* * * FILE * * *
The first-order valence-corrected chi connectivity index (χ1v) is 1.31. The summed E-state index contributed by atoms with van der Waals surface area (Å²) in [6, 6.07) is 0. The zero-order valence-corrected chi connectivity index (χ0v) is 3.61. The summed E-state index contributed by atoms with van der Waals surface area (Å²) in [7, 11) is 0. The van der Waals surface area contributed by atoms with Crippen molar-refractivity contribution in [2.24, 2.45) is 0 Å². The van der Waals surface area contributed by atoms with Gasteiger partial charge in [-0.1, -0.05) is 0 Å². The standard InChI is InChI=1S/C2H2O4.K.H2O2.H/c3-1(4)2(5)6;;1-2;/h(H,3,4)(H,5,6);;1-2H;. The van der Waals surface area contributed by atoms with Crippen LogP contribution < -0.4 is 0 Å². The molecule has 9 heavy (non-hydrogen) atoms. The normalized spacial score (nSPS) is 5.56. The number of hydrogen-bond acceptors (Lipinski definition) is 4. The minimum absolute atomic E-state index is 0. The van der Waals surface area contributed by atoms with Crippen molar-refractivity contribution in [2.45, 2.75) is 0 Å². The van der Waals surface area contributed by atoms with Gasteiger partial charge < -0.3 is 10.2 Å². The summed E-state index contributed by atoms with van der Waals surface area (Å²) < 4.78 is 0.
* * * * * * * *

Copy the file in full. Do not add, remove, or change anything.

The first-order valence-corrected chi connectivity index (χ1v) is 1.31. The summed E-state index contributed by atoms with van der Waals surface area (Å²) in [6, 6.07) is 0. The zero-order valence-corrected chi connectivity index (χ0v) is 3.61. The summed E-state index contributed by atoms with van der Waals surface area (Å²) in [7, 11) is 0. The van der Waals surface area contributed by atoms with Crippen molar-refractivity contribution in [2.24, 2.45) is 0 Å². The van der Waals surface area contributed by atoms with Gasteiger partial charge in [-0.1, -0.05) is 0 Å². The standard InChI is InChI=1S/C2H2O4.K.H2O2.H/c3-1(4)2(5)6;;1-2;/h(H,3,4)(H,5,6);;1-2H;. The van der Waals surface area contributed by atoms with Crippen LogP contribution < -0.4 is 0 Å². The molecule has 9 heavy (non-hydrogen) atoms. The normalized spacial score (nSPS) is 5.56. The number of hydrogen-bond acceptors (Lipinski definition) is 4. The minimum absolute atomic E-state index is 0. The van der Waals surface area contributed by atoms with Crippen molar-refractivity contribution in [2.45, 2.75) is 0 Å². The van der Waals surface area contributed by atoms with Gasteiger partial charge < -0.3 is 10.2 Å². The summed E-state index contributed by atoms with van der Waals surface area (Å²) < 4.78 is 0.